|December 9, 2009||Posted by Melinda under Uncategorized|
I have some great posts coming up, including a book review and a product review on a dead animal cart. However, at work I’ve been in crisis mode this week so in my unable-to-focus-state-of-mind, I don’t feel like posting a comprehensive post on ANY subject. I’m also feeling remarkably uncreative and un-funny.
Random Thought #1 – I love National Velvet
Last night I watched National Velvet. For the very first time. It was WONDERFUL. This was probably the only horse book I did not read as a child. I tried once, in elementary school (4th or 5th grade) and could not get into it. I went back to my Zane Grey, Black Stallion, and Black Beauty and haven’t thought of it since. I also, as a rule do NOT watch horse movies based on books. I’ve never seen Black Beauty, I’ve never seen Black Stallion. I picked it up on impulse from the library and sat down for a movie and knitting last night. I don’t even know what to say – the believable characters, how it’s free of contrived romances, how I put down my knitting to watch one of the most realistic/raw/incredible horse performance scenes I’ve ever seen in a film production……if you haven’t seen it, it is a must see.
I even gave myself permission to cry from happiness/elation if my little heart so desired during the horse competition scenes (what is it with horses and how they can play with my emotions so?). THAT’S how good this movie was (and no – I was not moved to tears).
Random Thought #2 – Doing my homework
My trainer always remarks every week how much Farley improves from the previous week. She’ll usually ask me to do something we worked on last week and then says “Wow – that was really good!” My response is always “I do my homework!”. Because seriously, when you pay a lot of $$$ for weekly lessons for anything, you should PRACTICE. I taught beginner violin lessons for a while in college. Trust me – I can tell when you practice or not, even if you are talented and improve without it. I promised myself that if I ever took lessons for anything, I would put in the time.
Maybe it’s rare thing to be able to put in as much time during the week to practice dressage as I do? Because my trainer always seems so surprised at the improvement. Seriously – if you work on trot-walk-trot transitions in the lesson, it only makes sense to practice it during the next week. Because I don’t want to spend 3 straight lessons on the same thing. I want to progress! My horse wants to progress!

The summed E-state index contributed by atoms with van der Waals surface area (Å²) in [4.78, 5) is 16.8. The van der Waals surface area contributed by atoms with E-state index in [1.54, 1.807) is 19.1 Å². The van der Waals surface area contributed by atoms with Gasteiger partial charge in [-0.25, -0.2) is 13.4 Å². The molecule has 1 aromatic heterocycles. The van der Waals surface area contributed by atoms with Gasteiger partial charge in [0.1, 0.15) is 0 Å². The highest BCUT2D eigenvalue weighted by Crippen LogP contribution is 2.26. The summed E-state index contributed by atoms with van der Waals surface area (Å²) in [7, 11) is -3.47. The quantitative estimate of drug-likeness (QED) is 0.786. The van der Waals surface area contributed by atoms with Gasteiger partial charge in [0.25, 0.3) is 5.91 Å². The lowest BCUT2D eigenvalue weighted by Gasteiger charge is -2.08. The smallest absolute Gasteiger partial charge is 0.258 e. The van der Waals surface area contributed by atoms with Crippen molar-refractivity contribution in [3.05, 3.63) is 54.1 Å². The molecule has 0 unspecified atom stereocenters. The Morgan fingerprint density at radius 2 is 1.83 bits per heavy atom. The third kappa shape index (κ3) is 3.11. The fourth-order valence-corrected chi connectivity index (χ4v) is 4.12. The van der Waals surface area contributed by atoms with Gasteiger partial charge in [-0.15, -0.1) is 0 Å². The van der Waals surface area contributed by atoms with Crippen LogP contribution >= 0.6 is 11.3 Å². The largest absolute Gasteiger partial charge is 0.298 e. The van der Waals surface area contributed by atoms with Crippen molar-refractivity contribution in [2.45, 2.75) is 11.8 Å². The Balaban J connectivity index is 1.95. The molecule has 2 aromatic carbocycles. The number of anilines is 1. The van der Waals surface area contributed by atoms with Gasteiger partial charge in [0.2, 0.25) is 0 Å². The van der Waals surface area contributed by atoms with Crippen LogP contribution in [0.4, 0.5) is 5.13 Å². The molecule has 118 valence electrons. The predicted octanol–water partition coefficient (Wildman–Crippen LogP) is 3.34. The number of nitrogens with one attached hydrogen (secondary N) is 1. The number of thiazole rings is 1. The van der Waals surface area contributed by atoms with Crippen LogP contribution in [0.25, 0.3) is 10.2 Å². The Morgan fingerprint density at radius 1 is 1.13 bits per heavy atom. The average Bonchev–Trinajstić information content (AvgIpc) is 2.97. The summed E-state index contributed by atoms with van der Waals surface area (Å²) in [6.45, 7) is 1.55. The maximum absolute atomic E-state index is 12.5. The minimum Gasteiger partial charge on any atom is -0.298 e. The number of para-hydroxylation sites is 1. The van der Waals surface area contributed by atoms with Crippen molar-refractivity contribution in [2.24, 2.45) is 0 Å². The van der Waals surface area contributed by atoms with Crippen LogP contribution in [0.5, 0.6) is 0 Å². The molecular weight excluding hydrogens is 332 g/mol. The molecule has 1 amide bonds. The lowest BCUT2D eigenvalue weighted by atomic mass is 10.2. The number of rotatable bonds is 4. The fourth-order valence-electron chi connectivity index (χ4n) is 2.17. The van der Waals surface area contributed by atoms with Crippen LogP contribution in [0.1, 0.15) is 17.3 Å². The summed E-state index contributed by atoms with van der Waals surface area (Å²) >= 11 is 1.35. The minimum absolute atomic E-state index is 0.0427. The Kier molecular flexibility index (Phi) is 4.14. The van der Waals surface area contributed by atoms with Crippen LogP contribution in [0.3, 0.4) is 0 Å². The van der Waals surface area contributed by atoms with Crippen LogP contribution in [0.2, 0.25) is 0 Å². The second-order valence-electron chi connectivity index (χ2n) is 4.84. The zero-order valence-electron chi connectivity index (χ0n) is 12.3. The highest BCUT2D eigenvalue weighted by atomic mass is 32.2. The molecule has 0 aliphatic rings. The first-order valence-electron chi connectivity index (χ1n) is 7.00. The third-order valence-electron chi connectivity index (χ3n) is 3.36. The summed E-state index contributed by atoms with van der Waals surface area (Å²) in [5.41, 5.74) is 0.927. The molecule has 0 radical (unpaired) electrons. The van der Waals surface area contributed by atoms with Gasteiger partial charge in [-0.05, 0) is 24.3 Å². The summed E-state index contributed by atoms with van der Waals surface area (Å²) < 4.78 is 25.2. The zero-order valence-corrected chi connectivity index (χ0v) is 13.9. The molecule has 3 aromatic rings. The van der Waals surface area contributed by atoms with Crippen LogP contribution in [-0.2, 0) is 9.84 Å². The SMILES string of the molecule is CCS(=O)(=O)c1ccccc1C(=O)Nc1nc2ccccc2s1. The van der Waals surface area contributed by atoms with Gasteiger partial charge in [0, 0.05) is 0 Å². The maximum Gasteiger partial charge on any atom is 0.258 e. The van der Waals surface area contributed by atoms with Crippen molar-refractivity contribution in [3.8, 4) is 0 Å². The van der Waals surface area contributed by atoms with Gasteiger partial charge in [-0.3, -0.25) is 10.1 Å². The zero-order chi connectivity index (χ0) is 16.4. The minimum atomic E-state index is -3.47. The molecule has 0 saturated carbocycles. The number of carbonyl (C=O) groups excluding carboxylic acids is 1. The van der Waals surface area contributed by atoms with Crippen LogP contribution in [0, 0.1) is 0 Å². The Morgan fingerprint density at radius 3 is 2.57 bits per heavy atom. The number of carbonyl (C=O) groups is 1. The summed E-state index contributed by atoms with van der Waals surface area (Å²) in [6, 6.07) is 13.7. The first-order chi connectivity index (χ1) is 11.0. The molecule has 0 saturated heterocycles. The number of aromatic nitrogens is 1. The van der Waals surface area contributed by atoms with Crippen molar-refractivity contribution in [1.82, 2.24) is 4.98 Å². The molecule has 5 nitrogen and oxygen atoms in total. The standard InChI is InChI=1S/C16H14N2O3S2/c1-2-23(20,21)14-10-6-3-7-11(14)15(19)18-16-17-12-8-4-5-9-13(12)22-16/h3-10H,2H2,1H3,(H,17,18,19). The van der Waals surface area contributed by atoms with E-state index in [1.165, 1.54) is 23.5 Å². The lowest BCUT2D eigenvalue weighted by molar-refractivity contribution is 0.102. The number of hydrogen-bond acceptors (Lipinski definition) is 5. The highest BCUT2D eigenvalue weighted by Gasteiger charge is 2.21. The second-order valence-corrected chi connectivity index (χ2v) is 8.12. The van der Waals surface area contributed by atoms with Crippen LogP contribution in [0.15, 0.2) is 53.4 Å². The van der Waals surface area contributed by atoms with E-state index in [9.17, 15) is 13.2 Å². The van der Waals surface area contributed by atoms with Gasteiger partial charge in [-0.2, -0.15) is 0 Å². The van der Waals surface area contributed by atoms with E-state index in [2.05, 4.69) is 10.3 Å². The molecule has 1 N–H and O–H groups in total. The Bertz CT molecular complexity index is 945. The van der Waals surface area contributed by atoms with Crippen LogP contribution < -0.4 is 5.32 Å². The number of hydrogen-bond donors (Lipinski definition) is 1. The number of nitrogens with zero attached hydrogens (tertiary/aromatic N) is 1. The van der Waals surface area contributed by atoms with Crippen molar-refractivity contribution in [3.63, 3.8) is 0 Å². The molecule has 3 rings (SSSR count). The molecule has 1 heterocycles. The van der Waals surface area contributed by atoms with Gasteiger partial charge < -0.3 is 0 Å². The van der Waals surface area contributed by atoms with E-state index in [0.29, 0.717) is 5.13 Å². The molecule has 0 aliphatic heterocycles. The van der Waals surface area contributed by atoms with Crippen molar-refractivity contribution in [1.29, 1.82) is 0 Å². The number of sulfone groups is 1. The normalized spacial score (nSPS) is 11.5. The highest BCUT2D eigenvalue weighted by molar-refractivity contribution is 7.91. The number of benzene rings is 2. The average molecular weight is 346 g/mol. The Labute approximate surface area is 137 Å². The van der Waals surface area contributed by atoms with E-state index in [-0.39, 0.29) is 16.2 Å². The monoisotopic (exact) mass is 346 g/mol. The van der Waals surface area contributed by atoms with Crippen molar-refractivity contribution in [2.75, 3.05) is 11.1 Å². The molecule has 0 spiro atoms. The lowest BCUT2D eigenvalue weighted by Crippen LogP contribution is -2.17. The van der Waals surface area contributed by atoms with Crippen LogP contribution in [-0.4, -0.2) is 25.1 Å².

Random Thought #3 – Cantering lessons
This is related to thought #2. Last week at the lesson, we worked a bit on the canter. Farley had a very difficult time with picking up the left lead, and the transitions both up and down on both leads was VERY rough. I was told practice makes perfect.
I decided during the week that the arena was NOT the place to get both of us comfortable. For a horse that’s trying to learn balance at the canter, having to turn all the time in an arena seemed like a cruel joke. So I started doing 5 mile canters on the canal banks. Twice during the week we set out. After warming up at the walk, I asked for the canter. After a quarter mile, I asked for the other lead. And repeated for 5 miles. The canals are straightaways, so she had to learn to read my cues for what lead I wanted. Five miles was just enough to get her warm, but not sweaty.
When I arrived at my lesson today, I told my trainer what I had done. She seemed a bit dubious. But I know my horse! After working at the trot, my trainer asked for a right lead canter. Usually the first transition to a gait is complete crap. I took a deep breath, set up my cues for the right lead. Farley flicked a ear, and rose into the canter. I think my trainer was a bit shocked. 🙂 She said it was beautiful 6 (mean judge) or 7 (nice judge) canter transition. Uphill, round, obedient, were her exact words. 🙂 Then we tried the left lead. My trainer was saying something about grabbing the saddle blanket so that I did not push my weight the wrong way, when I gave a small smile and asked for the canter. Not as beautiful, a bit rushed, not round, but gosh-darn-it! We did it! Left lead on the very first try. She broke gait/we repeated 3 times. Each time she picked up the correct lead.